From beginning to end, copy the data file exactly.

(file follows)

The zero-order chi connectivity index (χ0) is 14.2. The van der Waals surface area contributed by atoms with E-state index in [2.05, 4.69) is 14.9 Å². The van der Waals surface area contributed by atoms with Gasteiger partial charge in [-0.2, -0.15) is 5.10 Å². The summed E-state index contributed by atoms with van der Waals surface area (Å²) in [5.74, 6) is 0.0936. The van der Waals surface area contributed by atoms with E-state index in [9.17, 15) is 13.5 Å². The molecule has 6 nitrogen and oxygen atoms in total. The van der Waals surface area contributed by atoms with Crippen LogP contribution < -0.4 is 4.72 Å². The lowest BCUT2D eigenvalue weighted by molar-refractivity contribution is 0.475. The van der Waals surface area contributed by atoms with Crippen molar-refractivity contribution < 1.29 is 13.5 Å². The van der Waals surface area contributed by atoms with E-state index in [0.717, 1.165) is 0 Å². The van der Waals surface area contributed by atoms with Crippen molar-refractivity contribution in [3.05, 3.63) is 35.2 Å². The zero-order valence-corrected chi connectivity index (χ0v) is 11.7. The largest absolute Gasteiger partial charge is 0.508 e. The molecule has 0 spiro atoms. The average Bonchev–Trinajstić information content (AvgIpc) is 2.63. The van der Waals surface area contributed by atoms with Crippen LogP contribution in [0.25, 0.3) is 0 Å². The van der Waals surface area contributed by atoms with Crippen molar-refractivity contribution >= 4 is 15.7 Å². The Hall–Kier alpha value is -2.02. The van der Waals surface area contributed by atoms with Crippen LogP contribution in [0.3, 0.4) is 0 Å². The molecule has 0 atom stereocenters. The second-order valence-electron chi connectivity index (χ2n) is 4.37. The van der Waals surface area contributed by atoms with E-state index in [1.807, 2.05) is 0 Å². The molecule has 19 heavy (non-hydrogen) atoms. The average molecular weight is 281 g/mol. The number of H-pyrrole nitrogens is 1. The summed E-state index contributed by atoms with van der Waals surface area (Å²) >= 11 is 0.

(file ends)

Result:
The zero-order chi connectivity index (χ0) is 14.2. The van der Waals surface area contributed by atoms with E-state index in [2.05, 4.69) is 14.9 Å². The van der Waals surface area contributed by atoms with Gasteiger partial charge in [-0.2, -0.15) is 5.10 Å². The summed E-state index contributed by atoms with van der Waals surface area (Å²) in [5.74, 6) is 0.0936. The van der Waals surface area contributed by atoms with E-state index in [9.17, 15) is 13.5 Å². The molecule has 6 nitrogen and oxygen atoms in total. The van der Waals surface area contributed by atoms with Crippen LogP contribution < -0.4 is 4.72 Å². The lowest BCUT2D eigenvalue weighted by molar-refractivity contribution is 0.475. The van der Waals surface area contributed by atoms with Crippen molar-refractivity contribution < 1.29 is 13.5 Å². The van der Waals surface area contributed by atoms with E-state index in [0.717, 1.165) is 0 Å². The van der Waals surface area contributed by atoms with Crippen molar-refractivity contribution in [3.05, 3.63) is 35.2 Å². The zero-order valence-corrected chi connectivity index (χ0v) is 11.7. The largest absolute Gasteiger partial charge is 0.508 e. The molecule has 0 spiro atoms. The average Bonchev–Trinajstić information content (AvgIpc) is 2.63. The van der Waals surface area contributed by atoms with Crippen LogP contribution in [0.25, 0.3) is 0 Å². The van der Waals surface area contributed by atoms with Crippen molar-refractivity contribution >= 4 is 15.7 Å². The Hall–Kier alpha value is -2.02. The van der Waals surface area contributed by atoms with Crippen LogP contribution in [0.3, 0.4) is 0 Å². The molecule has 0 atom stereocenters. The second-order valence-electron chi connectivity index (χ2n) is 4.37. The van der Waals surface area contributed by atoms with E-state index in [1.807, 2.05) is 0 Å². The molecule has 19 heavy (non-hydrogen) atoms. The average molecular weight is 281 g/mol. The number of H-pyrrole nitrogens is 1. The summed E-state index contributed by atoms with van der Waals surface area (Å²) >= 11 is 0.